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A journal of our [Provedence] Now Y3 1699 book
+
A jornall of Our Proseeding  Novebe ye 3th 1699
 +
 
 +
In Obediance to Command we the subscribers sett oute
 +
of the Inhabitance towards the Indian ffort:  and that
 +
night we lay at the suggerland. On the ffourth day abot
 +
two a Clock we gott to the River side oppisett to the
 +
ffort & there hollered & Immeadeatly they answerd: they
 +
semd to us to be in a great ffright:  At last one of the
 +
great men & one Siniker came over to us:  they asked
 +
if they was noe more of us: wee told them noe: wee
 +
asked them for a Canaeu they told us they had none
 +
soe we ventred to Ride into the Island: and passed
 +
over very well:  the Empror and his Indians recevd
 +
us Very Kindly: & carred us into the ffort:  thire is
 +
of them about Thirty men: thire ffort is slender.
 +
they pretended to be in great ffeare of strange
 +
Indians: wee asked them what Indians: the told us
 +
Wittowees: Wee asked them if they had seene any
 +
latly: & they told us some of thire Women had seene
 +
Tenn: that Kild one of thire Indians and flead
 +
anothers head: wee asked the Emporor if any of his
 +
Indians had beene any great March this Summer
 +
he told us noe: only he himselfe & some of his men
 +
had beene oute towards the great Mountains twice
 +
to see for the strange Indians but could not see any
 +
of them:  he told us that Suscahannes had taken two of
 +
them & brought them to his ffort: he asked what
 +
nation they weare: and they told him Wittowees -
 +
he told us his men had beene out and mett with two
 +
of them & Kild one of them Cut offe his head & brought
 +
it to him.  Wee asked him if he was not afraid to luve
 +
thire: he told us yes: but could not helpe it he said
 +
he could willing come to luve amonst the English agane
 +
but that he was afraid the strainge Indians
 +
 
 +
[in pencil] 213
 +
F12
 +
22
 +
1

Latest revision as of 09:45, 23 June 2018

A jornall of Our Proseeding Novebe ye 3th 1699

In Obediance to Command we the subscribers sett oute of the Inhabitance towards the Indian ffort: and that night we lay at the suggerland. On the ffourth day abot two a Clock we gott to the River side oppisett to the ffort & there hollered & Immeadeatly they answerd: they semd to us to be in a great ffright: At last one of the great men & one Siniker came over to us: they asked if they was noe more of us: wee told them noe: wee asked them for a Canaeu they told us they had none soe we ventred to Ride into the Island: and passed over very well: the Empror and his Indians recevd us Very Kindly: & carred us into the ffort: thire is of them about Thirty men: thire ffort is slender. they pretended to be in great ffeare of strange Indians: wee asked them what Indians: the told us Wittowees: Wee asked them if they had seene any latly: & they told us some of thire Women had seene Tenn: that Kild one of thire Indians and flead anothers head: wee asked the Emporor if any of his Indians had beene any great March this Summer he told us noe: only he himselfe & some of his men had beene oute towards the great Mountains twice to see for the strange Indians but could not see any of them: he told us that Suscahannes had taken two of them & brought them to his ffort: he asked what nation they weare: and they told him Wittowees - he told us his men had beene out and mett with two of them & Kild one of them Cut offe his head & brought it to him. Wee asked him if he was not afraid to luve thire: he told us yes: but could not helpe it he said he could willing come to luve amonst the English agane but that he was afraid the strainge Indians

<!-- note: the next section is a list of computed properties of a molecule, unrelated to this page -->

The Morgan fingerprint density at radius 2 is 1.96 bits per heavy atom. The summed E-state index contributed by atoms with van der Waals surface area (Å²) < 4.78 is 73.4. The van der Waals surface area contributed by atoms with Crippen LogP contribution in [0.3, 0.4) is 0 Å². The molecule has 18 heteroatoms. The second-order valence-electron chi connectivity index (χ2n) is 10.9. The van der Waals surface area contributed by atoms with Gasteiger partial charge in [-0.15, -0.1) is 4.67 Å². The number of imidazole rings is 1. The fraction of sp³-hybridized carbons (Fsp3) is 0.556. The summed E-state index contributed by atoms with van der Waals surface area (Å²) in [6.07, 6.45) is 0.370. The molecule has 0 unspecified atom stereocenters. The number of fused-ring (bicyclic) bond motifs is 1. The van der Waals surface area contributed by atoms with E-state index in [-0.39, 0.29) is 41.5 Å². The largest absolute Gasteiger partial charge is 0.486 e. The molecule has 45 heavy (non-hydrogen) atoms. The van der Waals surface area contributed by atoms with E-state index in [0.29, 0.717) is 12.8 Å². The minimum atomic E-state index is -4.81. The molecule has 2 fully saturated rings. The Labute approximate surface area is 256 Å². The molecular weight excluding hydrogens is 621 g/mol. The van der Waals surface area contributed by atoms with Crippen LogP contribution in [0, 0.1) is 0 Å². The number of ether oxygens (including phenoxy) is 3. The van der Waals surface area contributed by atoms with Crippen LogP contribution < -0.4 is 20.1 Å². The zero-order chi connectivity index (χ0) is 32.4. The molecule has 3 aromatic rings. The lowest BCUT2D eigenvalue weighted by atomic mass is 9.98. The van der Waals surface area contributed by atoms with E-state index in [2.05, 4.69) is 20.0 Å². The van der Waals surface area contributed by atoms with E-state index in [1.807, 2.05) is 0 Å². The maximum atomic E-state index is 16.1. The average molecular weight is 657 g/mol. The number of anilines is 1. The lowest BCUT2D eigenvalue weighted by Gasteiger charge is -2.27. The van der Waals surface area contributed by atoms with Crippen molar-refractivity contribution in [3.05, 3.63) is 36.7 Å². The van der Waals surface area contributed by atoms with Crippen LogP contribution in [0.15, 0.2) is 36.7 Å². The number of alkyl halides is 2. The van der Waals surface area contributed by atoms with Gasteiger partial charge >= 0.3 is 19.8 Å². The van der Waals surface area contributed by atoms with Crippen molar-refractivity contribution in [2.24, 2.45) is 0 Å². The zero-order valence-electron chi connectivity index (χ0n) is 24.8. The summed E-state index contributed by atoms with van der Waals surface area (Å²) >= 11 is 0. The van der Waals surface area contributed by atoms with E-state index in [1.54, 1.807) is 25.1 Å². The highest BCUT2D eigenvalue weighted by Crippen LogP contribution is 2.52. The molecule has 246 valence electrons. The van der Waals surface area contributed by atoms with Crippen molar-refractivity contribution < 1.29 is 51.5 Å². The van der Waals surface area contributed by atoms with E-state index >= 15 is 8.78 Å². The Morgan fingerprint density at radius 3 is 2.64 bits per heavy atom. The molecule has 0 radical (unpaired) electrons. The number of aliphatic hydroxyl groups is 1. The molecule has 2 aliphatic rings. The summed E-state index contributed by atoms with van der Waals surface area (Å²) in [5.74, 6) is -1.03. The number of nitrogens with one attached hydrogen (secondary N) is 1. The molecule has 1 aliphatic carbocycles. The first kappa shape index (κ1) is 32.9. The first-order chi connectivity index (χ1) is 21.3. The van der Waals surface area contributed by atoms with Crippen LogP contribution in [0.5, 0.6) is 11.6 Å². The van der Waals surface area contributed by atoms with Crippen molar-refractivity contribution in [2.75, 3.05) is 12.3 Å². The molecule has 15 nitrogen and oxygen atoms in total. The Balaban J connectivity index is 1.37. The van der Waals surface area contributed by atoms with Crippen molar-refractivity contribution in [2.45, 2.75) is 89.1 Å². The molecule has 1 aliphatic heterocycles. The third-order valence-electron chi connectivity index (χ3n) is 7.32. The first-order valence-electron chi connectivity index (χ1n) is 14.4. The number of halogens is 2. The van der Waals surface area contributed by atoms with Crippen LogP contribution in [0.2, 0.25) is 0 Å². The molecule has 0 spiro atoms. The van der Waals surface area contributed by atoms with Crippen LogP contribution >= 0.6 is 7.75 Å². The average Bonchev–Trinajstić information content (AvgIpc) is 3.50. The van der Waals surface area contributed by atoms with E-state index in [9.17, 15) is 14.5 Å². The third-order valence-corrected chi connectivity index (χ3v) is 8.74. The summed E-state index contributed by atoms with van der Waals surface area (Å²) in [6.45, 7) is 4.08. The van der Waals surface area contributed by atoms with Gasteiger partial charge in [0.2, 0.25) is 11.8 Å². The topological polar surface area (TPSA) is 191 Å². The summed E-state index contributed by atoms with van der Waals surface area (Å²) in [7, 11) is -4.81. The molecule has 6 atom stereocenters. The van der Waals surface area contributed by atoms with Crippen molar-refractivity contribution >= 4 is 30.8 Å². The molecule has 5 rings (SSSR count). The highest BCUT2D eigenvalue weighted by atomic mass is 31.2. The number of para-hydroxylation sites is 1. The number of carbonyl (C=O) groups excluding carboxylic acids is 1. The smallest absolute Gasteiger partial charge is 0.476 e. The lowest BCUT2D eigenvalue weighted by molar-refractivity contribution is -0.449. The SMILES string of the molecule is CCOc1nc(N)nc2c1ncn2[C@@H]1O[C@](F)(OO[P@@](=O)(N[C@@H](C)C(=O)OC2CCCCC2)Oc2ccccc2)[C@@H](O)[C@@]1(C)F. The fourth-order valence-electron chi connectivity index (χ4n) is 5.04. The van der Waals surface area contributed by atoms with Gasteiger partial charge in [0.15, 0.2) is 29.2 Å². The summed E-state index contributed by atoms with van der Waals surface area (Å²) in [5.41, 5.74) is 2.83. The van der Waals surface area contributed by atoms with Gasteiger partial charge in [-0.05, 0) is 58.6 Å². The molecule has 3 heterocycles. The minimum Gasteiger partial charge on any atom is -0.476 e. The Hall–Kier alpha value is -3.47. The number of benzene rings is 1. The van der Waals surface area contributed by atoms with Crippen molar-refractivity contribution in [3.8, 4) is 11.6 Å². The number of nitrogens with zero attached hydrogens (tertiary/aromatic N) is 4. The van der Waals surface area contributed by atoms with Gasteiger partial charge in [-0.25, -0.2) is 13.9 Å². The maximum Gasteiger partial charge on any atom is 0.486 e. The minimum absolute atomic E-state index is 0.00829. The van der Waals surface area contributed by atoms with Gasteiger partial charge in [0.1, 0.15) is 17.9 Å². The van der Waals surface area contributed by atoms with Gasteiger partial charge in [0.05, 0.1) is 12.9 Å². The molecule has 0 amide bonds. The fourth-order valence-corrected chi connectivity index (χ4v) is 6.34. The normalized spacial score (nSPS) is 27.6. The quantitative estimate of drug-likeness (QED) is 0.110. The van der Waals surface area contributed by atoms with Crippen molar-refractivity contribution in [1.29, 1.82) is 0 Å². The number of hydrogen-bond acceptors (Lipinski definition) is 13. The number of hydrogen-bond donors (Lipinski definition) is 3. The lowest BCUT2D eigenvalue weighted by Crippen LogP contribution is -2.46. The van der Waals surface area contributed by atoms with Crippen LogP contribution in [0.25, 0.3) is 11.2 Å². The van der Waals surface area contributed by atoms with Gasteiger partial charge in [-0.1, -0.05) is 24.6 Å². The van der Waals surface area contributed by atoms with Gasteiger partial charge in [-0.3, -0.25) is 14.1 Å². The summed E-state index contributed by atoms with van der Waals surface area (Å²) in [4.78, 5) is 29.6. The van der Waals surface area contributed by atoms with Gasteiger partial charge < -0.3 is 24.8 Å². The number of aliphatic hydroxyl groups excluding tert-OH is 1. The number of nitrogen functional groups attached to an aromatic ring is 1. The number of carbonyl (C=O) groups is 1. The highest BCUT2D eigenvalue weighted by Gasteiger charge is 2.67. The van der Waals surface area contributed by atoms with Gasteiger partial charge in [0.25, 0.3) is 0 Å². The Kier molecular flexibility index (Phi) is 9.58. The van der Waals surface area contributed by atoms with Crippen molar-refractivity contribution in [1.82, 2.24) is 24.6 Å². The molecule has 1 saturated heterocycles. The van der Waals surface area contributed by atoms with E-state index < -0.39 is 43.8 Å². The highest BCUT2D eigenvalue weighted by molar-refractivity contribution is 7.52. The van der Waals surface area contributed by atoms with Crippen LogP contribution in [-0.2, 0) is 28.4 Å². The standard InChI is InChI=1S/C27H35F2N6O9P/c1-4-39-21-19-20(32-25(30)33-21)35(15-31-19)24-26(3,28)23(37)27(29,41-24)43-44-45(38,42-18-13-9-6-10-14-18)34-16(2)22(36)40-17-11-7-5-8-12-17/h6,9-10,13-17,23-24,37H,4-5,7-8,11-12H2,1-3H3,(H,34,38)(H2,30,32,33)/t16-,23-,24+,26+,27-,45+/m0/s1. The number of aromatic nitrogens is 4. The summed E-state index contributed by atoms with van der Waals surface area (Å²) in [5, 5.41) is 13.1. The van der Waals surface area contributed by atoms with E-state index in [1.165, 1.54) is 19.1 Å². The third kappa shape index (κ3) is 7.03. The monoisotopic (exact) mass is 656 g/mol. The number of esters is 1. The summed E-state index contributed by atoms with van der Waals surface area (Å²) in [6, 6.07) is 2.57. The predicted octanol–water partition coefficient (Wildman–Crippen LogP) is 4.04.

[in pencil] 213 F12 22 1